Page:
Too many of us settle for friends that make us feel comfortable and don’t ask too much from us. At one level that’s ok. But we also need friends who will challenge and inspire us. At times when I was spiritually lethargic, friends who were passionately running after Jesus made me feel guilt; condemned; sinful…but also awakened in me latent desire. I wanted what they had. I wanted the intimacy and the passion. And their unwillingness to settle and be comfortable shook me from my slumber and encouraged me to start seeking.
The Preacher wrote in Ecclesiastes 4:10, “If one falls down, his friend can help him up. But pity the man who falls and has no one to help him up!” We need friends who will help us up…not join us down on the ground or in the pit!
Imagine climbing up a tall mountain. You’ve been at it for a while and you’re getting tired. You seem to be about halfway up and there’s a nice flat rock that you can sit down on and look out over the valley below. So you sit down, have a nice cool drink and admire the view. It’s beautiful! You are only part way up, but even at this elevation the views are amazing!
After a bit you stand up, sore from the morning hike. As you stretch, you look up at the peak are realize not only is it far, it gets even tougher the higher you climb. Turning back to the valley below you think, “You know, this spot is awfully nice. The views may not be as breathtaking as they’d be from the peak, but they are the most incredible I’ve ever seen. Maybe I’ll just stay here and settle down right where I am. It’s comfortable and the rest of the climb just looks too hard.”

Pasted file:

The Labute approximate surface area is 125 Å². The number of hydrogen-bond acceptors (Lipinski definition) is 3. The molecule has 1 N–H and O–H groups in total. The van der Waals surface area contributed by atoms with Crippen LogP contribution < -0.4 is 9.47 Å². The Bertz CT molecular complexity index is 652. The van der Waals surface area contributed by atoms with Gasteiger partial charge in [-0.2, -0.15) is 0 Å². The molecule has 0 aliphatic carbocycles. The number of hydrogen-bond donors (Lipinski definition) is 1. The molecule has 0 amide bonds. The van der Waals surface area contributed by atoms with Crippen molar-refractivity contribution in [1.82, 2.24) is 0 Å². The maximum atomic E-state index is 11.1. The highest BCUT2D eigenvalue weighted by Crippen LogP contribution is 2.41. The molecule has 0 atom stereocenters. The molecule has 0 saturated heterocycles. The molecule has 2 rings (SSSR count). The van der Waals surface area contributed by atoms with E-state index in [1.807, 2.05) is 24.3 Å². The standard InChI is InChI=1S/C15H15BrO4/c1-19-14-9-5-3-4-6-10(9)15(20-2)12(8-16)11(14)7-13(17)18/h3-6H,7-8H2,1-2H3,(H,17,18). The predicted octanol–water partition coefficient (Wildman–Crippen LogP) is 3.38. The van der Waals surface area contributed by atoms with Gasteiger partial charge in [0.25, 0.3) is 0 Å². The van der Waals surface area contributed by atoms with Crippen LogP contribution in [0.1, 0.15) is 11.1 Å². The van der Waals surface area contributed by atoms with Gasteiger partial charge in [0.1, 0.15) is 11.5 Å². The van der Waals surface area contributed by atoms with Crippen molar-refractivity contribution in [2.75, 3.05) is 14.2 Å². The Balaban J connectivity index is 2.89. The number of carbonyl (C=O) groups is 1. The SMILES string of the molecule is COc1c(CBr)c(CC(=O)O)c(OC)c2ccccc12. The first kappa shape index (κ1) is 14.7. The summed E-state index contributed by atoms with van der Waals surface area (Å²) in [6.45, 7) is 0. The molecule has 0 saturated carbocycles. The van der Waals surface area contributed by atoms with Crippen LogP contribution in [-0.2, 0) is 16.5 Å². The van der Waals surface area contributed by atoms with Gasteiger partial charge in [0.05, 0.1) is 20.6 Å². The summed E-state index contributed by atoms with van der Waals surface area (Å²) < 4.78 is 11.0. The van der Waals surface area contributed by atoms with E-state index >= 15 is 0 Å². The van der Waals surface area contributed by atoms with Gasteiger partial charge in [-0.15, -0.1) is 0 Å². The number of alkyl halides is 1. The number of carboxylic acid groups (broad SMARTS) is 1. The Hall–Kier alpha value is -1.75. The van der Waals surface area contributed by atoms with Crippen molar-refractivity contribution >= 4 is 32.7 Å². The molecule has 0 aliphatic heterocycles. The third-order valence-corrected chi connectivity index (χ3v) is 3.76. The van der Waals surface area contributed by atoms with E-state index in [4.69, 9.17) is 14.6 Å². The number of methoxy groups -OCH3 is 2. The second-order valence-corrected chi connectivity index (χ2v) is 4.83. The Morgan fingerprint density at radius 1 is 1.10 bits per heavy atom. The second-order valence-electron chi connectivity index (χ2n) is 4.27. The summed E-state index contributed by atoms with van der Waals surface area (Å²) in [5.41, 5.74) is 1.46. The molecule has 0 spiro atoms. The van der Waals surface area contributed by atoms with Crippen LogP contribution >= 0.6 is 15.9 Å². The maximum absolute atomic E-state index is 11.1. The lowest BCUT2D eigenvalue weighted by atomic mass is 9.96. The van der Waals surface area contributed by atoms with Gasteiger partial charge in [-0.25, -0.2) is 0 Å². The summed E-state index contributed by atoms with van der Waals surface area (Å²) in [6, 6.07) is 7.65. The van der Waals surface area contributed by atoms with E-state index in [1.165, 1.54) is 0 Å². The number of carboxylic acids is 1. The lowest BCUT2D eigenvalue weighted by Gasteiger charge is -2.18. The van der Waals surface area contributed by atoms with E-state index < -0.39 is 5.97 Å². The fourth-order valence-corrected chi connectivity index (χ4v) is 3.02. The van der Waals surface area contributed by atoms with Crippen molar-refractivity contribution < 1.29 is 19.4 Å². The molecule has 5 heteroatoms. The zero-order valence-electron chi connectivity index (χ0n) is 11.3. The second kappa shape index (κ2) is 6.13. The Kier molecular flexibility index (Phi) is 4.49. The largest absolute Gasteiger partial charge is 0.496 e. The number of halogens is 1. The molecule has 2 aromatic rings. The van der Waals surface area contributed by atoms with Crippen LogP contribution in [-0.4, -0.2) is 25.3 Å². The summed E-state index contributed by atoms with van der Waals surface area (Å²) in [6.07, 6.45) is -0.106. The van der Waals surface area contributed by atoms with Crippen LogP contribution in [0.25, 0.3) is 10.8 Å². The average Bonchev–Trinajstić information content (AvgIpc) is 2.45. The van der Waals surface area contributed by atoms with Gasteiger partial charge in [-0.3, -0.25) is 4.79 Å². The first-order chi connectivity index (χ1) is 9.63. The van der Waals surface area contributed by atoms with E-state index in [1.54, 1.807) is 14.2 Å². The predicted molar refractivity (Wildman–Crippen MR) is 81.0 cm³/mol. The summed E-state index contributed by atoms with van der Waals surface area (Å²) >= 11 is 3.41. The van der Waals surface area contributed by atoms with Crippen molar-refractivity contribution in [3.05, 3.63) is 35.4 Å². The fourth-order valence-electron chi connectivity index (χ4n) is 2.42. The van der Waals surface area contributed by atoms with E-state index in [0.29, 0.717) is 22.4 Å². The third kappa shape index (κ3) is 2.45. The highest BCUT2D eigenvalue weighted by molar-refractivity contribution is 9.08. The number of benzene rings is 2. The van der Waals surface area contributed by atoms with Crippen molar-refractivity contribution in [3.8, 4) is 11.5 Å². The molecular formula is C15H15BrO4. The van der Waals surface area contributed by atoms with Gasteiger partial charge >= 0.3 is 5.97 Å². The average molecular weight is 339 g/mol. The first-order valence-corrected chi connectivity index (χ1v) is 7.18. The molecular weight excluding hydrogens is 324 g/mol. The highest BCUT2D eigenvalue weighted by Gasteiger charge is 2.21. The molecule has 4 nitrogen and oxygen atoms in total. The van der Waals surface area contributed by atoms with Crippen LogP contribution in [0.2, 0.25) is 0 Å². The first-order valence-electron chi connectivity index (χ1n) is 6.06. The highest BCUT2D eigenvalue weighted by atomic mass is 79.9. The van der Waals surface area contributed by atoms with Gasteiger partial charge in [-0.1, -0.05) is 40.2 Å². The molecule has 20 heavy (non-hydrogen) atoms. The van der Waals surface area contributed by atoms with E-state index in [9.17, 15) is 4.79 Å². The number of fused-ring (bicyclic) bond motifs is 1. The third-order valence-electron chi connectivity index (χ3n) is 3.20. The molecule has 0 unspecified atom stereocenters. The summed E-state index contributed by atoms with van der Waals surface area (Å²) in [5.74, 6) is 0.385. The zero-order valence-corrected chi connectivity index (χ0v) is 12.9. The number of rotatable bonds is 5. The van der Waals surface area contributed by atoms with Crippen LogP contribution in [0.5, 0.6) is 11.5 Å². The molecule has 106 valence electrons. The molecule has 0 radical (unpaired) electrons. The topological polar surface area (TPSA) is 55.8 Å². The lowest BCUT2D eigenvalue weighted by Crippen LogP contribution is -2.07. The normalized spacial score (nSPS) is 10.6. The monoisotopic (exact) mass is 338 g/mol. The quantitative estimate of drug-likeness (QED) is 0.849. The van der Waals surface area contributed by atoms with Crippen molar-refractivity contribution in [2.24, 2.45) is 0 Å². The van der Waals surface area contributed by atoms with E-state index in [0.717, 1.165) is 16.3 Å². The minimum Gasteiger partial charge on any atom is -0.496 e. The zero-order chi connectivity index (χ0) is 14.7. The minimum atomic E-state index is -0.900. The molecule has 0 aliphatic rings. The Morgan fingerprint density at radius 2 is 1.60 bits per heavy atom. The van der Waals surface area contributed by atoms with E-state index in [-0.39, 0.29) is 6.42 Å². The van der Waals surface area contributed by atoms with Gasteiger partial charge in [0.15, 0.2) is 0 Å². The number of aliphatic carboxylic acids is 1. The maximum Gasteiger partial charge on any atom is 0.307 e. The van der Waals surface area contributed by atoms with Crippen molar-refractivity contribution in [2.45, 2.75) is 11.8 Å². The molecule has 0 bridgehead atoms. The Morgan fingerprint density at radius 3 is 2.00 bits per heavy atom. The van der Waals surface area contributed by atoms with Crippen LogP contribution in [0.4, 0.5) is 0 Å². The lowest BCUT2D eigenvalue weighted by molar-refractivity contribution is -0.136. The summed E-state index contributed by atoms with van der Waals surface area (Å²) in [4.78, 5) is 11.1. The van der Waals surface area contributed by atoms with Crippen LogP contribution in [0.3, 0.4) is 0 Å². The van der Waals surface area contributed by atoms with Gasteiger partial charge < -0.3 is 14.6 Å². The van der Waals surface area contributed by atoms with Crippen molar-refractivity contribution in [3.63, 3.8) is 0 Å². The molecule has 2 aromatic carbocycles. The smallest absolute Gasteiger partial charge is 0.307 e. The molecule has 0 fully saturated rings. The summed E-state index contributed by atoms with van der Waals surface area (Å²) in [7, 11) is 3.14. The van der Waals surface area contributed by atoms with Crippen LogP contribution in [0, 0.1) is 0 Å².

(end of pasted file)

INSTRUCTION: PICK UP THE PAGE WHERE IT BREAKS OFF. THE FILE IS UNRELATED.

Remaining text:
“Mediocrity” comes from two Latin words: medius (meaning middle height) and ocris (meaning a rugged mountain). Literally mediocrity is stopping halfway up a rugged mountain. It’s settling for something middling instead of pushing on to greater heights and more spectacular views.
For too many of us, we come to faith in Jesus and we experience some transformation and even pursue more growth. But the reality is that we settle. We get comfortable. We’re only part way to the top, but we become satisfied. We no longer drive for more. We want just enough Jesus to bless where we are and what we’re doing, but not so much we have to be inconvenienced or change. Needless to say, this stops our spiritual growth!
5. Unresolved conflict and unconfessed sin
I list these two together because they are related. I mentioned these in my previous post so I won’t say much about them here. Suffice it to say if we have a broken relationship or have sin that is festering in our hearts, we will not grow in intimacy with Jesus. We can’t. It puts barriers between us and him and though things may look fine on the outside, they are dying on the inside. That’s why Jesus said that if we are presenting our offering at the altar and realize we’ve offended someone we need to go make it right then come back and make our offering.
Are there obstacles keeping you from experiencing more of Jesus? Are you settling for the spiritual diet equivalent of old batteries and rusty nails? Let’s get the junk and the obstacles out of our spiritual diet. Let’s make sure the things feeding us are life-giving and soul-satisfying. Let’s seek to live intentionally so we make it all the way to the top of that rugged mountain!